2
   

Is that which is not equal to itself, nothing, equal to itself or not?

 
 
Reply Sun 3 Oct, 2010 03:36 am
Leibniz's identity of indiscernibles, (all F: Fx <-> Fy) -> x=y, fails if x or y is a non-referring described object.

For example, (all F: F(the x:~(x=x) <-> F(the x:~(x=x)) -> (the x:~(x=x)) = (the x:~(x=x)), is a contradiction.
The premise is tautologous and the conclusion is contradictory.

(all F: F(the x:~(x=x) <-> F(the x:~(x=x)), is tautologous for each and every F, ie. (all p: p <-> p).

If we define: nothing =df (the x:~(x=x)) then...

~(nothing = nothing), is a theorem.

Proof:

D1. G(the x:Fx) =df Ey(Ax(x=y <-> Fx) & Gy).
D2. nothing =df (the x:~(x=x)).

1. (nothing = nothing) <-> Ey(Ax(x=y <-> ~(x=x)) & y=y). By D1.
2. (nothing = nothing) <-> EyAx(x=y <-> ~(x=x)). By: 1, (all y: y=y).
3. (nothing = nothing) <-> EyAx(x=y <-> contradiction). By, (all x: x=x).
4. (nothing = nothing) <-> EyAx~(x=y). By, (p <-> contradiction) <-> ~p.
5. (nothing = nothing) <-> ~AxEy(x=y).
By: 4, Ax~Fx <-> ~ExFx, Ex~Fx <-> ~AxFx.
6. AxEy(x=y), is a theorem.
7. (nothing = nothing) <-> contradiction. By: 5, 6.
8. ~(nothing = nothing). By, (p <-> contradiction) <-> ~p.
QED.

Clearly, (the x:~(x=x)) is indiscernible from (the x:~(x=x)) and yet it is false that it is equal to itself.

(nothing exists) is also contradictory!

D3. (the x:Fx) exists =df EyAx(x=y <-> Fx).

(nothing exists) <-> (the x:~(x=x)) exists.
(nothing exists) <-> EyAx(x=y <-> ~(x=x)).
(nothing exists) <-> EyAx(x=y <-> contradiction)
(nothing exists) <-> Contradiction.
~((the x:~(x=x)) exists). QED.

~((the present king of France) = (the present king of France)), is proven in the same way.
The present king of France is indiscernible from itself and not equal to itself.

If the laws of identity are to include 'descriptions' (free logic?) then we need a new definition of identity.

D3a. E!(the x:Fx) =df EyAx(x=y <-> Fx).
D4. (the x:Fx) = (the x:Gx) =df E!(the x:Fx) & E!(the x:Gx) & (all H:H(the x:Fx) <-> H(the x:Gx)).

If (the x:Fx) exists and (the x:Gx) exists and they are indiscernible then they are equal.

  • Topic Stats
  • Top Replies
  • Link to this Topic
Type: Discussion • Score: 2 • Views: 2,846 • Replies: 36
No top replies

 
djjd62
 
  1  
Reply Sun 3 Oct, 2010 05:37 am
http://discardedlies.com/images/35sm%5B1%5D.jpg
0 Replies
 
north
 
  1  
Reply Sun 3 Oct, 2010 10:42 pm
@Owen phil,
Owen phil wrote:

Leibniz's identity of indiscernibles, (all F: Fx <-> Fy) -> x=y, fails if x or y is a non-referring described object.

For example, (all F: F(the x:~(x=x) <-> F(the x:~(x=x)) -> (the x:~(x=x)) = (the x:~(x=x)), is a contradiction.
The premise is tautologous and the conclusion is contradictory.

(all F: F(the x:~(x=x) <-> F(the x:~(x=x)), is tautologous for each and every F, ie. (all p: p <-> p).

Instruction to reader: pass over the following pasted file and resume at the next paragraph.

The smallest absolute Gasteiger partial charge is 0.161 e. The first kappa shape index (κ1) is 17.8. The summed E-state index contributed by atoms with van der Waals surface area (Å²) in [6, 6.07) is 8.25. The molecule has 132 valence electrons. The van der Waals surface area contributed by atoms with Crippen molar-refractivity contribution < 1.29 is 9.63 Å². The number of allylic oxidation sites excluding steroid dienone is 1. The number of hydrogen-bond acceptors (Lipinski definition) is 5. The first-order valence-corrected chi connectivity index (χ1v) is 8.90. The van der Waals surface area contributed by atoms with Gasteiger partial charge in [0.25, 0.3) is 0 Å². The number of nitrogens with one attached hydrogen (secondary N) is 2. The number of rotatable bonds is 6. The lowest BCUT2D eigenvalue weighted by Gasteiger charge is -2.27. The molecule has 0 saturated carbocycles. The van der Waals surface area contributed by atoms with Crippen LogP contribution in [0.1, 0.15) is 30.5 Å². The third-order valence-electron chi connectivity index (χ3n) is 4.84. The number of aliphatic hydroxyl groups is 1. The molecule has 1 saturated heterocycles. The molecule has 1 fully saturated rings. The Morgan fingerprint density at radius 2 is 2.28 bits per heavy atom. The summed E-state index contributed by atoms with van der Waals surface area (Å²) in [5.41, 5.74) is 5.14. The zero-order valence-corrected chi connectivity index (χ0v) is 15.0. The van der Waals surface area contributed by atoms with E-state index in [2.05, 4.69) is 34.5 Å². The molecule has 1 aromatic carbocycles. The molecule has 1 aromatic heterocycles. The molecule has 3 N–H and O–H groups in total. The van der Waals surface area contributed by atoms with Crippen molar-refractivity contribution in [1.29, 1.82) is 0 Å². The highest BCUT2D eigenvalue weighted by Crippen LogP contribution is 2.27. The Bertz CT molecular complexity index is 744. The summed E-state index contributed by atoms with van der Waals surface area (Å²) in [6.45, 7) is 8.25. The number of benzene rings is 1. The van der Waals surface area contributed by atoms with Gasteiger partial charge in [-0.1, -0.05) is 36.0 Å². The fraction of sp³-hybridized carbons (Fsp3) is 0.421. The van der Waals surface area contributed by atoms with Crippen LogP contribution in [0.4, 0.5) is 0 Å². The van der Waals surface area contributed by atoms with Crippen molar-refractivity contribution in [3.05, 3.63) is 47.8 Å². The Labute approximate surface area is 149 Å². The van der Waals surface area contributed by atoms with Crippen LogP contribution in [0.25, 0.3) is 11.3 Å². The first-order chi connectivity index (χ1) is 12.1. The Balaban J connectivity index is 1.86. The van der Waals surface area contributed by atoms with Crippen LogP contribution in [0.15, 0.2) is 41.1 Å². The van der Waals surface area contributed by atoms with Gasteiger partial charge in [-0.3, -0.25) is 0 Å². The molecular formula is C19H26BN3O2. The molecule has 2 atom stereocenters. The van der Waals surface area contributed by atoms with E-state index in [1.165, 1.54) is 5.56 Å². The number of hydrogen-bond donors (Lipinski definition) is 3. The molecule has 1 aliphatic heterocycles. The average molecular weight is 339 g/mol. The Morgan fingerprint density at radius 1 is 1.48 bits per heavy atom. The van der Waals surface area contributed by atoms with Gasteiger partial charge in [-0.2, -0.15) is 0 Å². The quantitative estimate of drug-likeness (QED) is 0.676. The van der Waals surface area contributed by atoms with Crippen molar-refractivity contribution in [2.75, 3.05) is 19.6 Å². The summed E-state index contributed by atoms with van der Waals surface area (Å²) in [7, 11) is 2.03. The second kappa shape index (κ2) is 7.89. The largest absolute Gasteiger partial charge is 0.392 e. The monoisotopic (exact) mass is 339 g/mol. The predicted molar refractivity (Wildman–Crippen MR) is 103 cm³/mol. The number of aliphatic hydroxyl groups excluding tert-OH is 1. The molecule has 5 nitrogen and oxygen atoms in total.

If we define: nothing =df (the x:~(x=x)) then...

~(nothing = nothing), is a theorem.

Proof:

D1. G(the x:Fx) =df Ey(Ax(x=y <-> Fx) & Gy).
D2. nothing =df (the x:~(x=x)).

1. (nothing = nothing) <-> Ey(Ax(x=y <-> ~(x=x)) & y=y). By D1.
2. (nothing = nothing) <-> EyAx(x=y <-> ~(x=x)). By: 1, (all y: y=y).
3. (nothing = nothing) <-> EyAx(x=y <-> contradiction). By, (all x: x=x).
4. (nothing = nothing) <-> EyAx~(x=y). By, (p <-> contradiction) <-> ~p.
5. (nothing = nothing) <-> ~AxEy(x=y).
By: 4, Ax~Fx <-> ~ExFx, Ex~Fx <-> ~AxFx.
6. AxEy(x=y), is a theorem.
7. (nothing = nothing) <-> contradiction. By: 5, 6.
8. ~(nothing = nothing). By, (p <-> contradiction) <-> ~p.
QED.

Clearly, (the x:~(x=x)) is indiscernible from (the x:~(x=x)) and yet it is false that it is equal to itself.

(nothing exists) is also contradictory!

D3. (the x:Fx) exists =df EyAx(x=y <-> Fx).

(nothing exists) <-> (the x:~(x=x)) exists.
(nothing exists) <-> EyAx(x=y <-> ~(x=x)).
(nothing exists) <-> EyAx(x=y <-> contradiction)
(nothing exists) <-> Contradiction.
~((the x:~(x=x)) exists). QED.

~((the present king of France) = (the present king of France)), is proven in the same way.
The present king of France is indiscernible from itself and not equal to itself.

If the laws of identity are to include 'descriptions' (free logic?) then we need a new definition of identity.

D3a. E!(the x:Fx) =df EyAx(x=y <-> Fx).
D4. (the x:Fx) = (the x:Gx) =df E!(the x:Fx) & E!(the x:Gx) & (all H:H(the x:Fx) <-> H(the x:Gx)).

If (the x:Fx) exists and (the x:Gx) exists and they are indiscernible then they are equal.




hmmm... without the mathematics , because I don't understand , explain

simply

look I see " nothing " as a non-physical enity in the end

mathematics don't mean squat if the mathematics don't produce a physical thing or represent a physical thing , entity

mathematical imagination is one thing

give me something , physical, to grasp
Owen phil
 
  1  
Reply Mon 4 Oct, 2010 05:23 am
@north,
north wrote: